While family dynamics have evolved over the years, it’s still largely women who take the role of caregiver for children and aging parents. That reality has major implications for how women plan financially, says Susan Kay, Vice President and Business Development Consultant from MFS Investment Management.
In an interview with UBS, Kay discusses the financial challenges that are unique to women, from saving and investing to balancing the financial worries of caring for their families and themselves.
Caring for aging parents
The majority (60%) of caregivers in the US are female.1 Taking time off from work to care for parents or even helping them financially if they experience money problems can be difficult, especially for women with their own families to support. Kay notes that the toll this takes on women can be both financial and emotional. Her advice: “Learn as much as humanly possible about our parents’ financial situation before a crisis occurs.”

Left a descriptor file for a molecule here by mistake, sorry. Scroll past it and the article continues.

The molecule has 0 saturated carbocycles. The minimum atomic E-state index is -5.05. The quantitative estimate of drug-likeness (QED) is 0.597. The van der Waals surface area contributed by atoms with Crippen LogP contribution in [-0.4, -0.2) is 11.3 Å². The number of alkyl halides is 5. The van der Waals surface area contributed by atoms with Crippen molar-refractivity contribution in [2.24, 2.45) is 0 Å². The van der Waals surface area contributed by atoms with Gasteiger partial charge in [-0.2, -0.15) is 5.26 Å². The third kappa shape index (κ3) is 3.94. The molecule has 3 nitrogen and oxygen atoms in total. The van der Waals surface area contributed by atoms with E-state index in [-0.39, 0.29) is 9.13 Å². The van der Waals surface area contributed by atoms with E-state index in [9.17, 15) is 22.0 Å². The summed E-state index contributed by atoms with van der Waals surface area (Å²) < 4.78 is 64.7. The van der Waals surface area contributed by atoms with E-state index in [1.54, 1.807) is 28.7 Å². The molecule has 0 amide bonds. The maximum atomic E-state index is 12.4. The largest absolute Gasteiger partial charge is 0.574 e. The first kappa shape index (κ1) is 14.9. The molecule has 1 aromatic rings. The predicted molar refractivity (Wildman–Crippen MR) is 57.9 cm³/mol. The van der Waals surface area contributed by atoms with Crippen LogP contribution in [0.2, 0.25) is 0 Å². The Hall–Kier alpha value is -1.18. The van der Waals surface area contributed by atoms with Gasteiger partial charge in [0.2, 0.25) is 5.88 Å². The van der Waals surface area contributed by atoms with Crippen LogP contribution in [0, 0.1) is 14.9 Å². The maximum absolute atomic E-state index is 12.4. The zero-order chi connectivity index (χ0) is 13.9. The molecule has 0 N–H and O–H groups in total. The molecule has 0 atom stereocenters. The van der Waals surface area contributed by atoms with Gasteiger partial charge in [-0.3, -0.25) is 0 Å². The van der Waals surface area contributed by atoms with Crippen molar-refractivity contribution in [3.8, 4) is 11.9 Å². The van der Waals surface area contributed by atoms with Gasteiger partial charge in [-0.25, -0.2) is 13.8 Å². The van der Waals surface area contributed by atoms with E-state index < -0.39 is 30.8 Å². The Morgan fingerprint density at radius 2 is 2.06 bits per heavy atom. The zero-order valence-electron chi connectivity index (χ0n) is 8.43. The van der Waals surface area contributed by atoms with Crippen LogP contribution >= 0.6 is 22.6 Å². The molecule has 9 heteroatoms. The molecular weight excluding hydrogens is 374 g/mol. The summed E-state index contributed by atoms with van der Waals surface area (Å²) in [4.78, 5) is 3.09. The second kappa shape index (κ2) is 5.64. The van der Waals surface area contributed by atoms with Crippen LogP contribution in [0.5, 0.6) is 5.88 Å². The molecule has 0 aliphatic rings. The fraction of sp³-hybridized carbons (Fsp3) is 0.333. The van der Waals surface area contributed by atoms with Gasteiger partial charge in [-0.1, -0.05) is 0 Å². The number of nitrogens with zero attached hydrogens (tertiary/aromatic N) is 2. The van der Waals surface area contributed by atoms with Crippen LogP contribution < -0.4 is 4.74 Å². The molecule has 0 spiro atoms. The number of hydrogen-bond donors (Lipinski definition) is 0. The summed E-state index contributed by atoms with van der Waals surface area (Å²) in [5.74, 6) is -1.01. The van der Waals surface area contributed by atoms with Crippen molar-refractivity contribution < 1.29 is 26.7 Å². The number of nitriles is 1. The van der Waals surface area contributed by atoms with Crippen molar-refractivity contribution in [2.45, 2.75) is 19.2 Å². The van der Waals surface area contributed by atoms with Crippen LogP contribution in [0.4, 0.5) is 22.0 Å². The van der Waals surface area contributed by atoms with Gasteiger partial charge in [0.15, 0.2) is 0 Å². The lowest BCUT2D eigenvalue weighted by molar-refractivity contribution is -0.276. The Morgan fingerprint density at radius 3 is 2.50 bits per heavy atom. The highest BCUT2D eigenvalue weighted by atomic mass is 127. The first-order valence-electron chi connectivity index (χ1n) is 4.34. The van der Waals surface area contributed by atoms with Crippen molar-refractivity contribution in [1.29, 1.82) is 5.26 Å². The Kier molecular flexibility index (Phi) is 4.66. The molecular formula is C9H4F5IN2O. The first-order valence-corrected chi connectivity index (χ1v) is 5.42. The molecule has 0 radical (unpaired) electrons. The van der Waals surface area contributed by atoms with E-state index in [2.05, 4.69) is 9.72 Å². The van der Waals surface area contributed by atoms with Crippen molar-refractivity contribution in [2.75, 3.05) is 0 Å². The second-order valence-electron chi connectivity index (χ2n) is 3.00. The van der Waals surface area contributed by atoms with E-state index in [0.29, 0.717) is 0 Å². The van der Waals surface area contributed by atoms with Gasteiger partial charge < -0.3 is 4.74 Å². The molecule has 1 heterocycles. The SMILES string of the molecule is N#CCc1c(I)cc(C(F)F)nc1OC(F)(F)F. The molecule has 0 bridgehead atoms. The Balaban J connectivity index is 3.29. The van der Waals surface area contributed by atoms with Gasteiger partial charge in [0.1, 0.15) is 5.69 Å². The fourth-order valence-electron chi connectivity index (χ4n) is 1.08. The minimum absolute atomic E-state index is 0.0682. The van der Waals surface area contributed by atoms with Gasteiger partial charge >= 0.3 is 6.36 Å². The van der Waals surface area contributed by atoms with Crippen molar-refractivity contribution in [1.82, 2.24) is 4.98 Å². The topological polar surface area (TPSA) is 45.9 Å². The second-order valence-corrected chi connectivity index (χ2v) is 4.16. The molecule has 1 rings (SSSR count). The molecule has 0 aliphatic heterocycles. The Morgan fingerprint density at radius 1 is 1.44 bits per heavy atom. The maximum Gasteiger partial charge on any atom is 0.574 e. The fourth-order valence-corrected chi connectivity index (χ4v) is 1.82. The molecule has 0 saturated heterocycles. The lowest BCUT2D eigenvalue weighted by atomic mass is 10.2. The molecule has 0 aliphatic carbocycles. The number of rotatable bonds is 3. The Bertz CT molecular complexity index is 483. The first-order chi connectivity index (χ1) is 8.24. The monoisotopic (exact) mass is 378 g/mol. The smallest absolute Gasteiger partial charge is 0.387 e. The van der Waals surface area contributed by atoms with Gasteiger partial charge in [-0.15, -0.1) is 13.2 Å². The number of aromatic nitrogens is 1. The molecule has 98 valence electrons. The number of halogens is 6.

Raising financially fit kids
If you want your children to make good financial decisions as adults, it’s important to be transparent with them about the financial decisions you make, Kay says. Involve them regularly in discussions about money and saving. “We have a tendency to just make decisions on behalf of our kids. It doesn’t give them the opportunity to actually learn by example. The younger they learn, like anything else in life, the stronger they’ll be as they age.”
Being financially prepared
Don’t overlook potential financial needs down the road. Kay recommends playing the “worst-case scenario game” at least once a year to help you prepare for unwanted financial surprises, such as learning your parents have run out of money and need help. “Figure out what financial measures you’ll be able to take,” Kay says. ”It's better to play it when you’re happy with a glass of wine in front of the fireplace than when it actually happens to you.”